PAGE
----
Oral Health Presentation Brings Fluoride Debate to Essex County Council

What was supposed to be a presentation on oral health turned into a water fluoridation debate at Essex County Council Wednesday night.

The Windsor-Essex County Health Unit presented its Oral Health Report — and while no decision was being made — that didn't stop several residents from sending in emails or standing up before council in opposition.

Acting Medical Officer of Health, Dr. Wajid Ahmed says the report puts an emphasis on dental care access, education, and prevention — yet those who decided to express their opinions chose to focus on fluoride.

Claims were presented ranging from lack of concentration control, the quality of the fluoride being used, and adverse health effects that have plagued the debate since it was removed from Windsor's water by an eight to three vote back in 2013.

Ahmed and his staffers presented their case to council armed with more than five years of data pointing to an oral health decline since the removal — and while no solid research pointed to an issue — more than 90 accredited organizations back the controlled fluoridation of water as a safe, inexpensive and efficient tool for maintaining oral health for the masses.

"Obviously I would like to rely on the trusted organizations, trusted professionals who know what they're doing and I'll take their recommendations as more credible," Ahmed says.

He says those who speak the loudest aren't always the majority and aren't always right - the report cites survey data that shows the majority of residents support the move. "We often find it challenging to counter the argument when people use fear for example to not make any decision, but I always challenge them by saying there are some consequences to not making any decisions," he says.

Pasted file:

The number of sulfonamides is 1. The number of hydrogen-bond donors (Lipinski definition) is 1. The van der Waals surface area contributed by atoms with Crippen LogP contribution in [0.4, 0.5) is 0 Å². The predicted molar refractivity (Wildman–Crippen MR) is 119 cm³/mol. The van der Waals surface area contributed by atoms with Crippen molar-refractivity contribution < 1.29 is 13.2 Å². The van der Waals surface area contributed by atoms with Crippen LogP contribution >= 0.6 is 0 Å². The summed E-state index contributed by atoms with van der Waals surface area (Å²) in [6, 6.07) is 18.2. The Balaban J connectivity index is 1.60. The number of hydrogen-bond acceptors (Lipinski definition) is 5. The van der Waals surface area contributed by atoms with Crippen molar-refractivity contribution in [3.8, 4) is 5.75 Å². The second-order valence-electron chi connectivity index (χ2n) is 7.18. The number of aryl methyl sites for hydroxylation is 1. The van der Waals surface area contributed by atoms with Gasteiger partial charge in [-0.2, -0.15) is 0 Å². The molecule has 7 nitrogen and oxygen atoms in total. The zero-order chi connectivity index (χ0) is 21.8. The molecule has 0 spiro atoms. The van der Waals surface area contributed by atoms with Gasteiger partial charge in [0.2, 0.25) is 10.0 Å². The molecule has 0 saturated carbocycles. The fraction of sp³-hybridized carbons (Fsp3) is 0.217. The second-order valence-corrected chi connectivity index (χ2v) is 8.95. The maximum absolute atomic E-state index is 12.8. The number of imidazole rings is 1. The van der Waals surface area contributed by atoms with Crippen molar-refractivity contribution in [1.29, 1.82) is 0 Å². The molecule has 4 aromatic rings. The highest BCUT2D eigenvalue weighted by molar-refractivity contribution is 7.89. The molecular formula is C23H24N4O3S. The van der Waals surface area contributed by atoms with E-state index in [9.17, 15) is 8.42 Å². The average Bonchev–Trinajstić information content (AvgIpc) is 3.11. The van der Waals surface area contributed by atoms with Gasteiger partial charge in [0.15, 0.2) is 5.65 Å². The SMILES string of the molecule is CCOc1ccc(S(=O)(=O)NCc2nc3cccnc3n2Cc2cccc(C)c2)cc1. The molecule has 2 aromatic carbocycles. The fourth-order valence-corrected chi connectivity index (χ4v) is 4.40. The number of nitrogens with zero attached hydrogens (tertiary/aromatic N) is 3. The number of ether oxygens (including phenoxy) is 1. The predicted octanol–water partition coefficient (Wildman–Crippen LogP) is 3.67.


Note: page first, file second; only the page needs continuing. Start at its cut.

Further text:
Ahmed says claims revolving around the concentration of fluoride in the water supply simply don't apply to the situation in Windsor-Essex, and to compare swallowing a higher concentration of fluoride in toothpaste or mouthwash to swallowing a regulated supply in the water simply doesn't make sense.

Research showing adverse health issues due to fluoridated water happens in regions where high levels occur naturally, he added. "When it's naturally occurring you don't have any control over how much fluoride is in the water, but when it comes to the water treatment operators it's very strictly regulated," says Ahmed.

Ahmed says the presentation was designed to drum up support and hopefully garner invitations to present to councils throughout Essex County — not to hold a public debate on fluoridation at county council.

Windsor City Council recently asked for an extensive report from administration and will revisit adding fluoride to the water at a later date.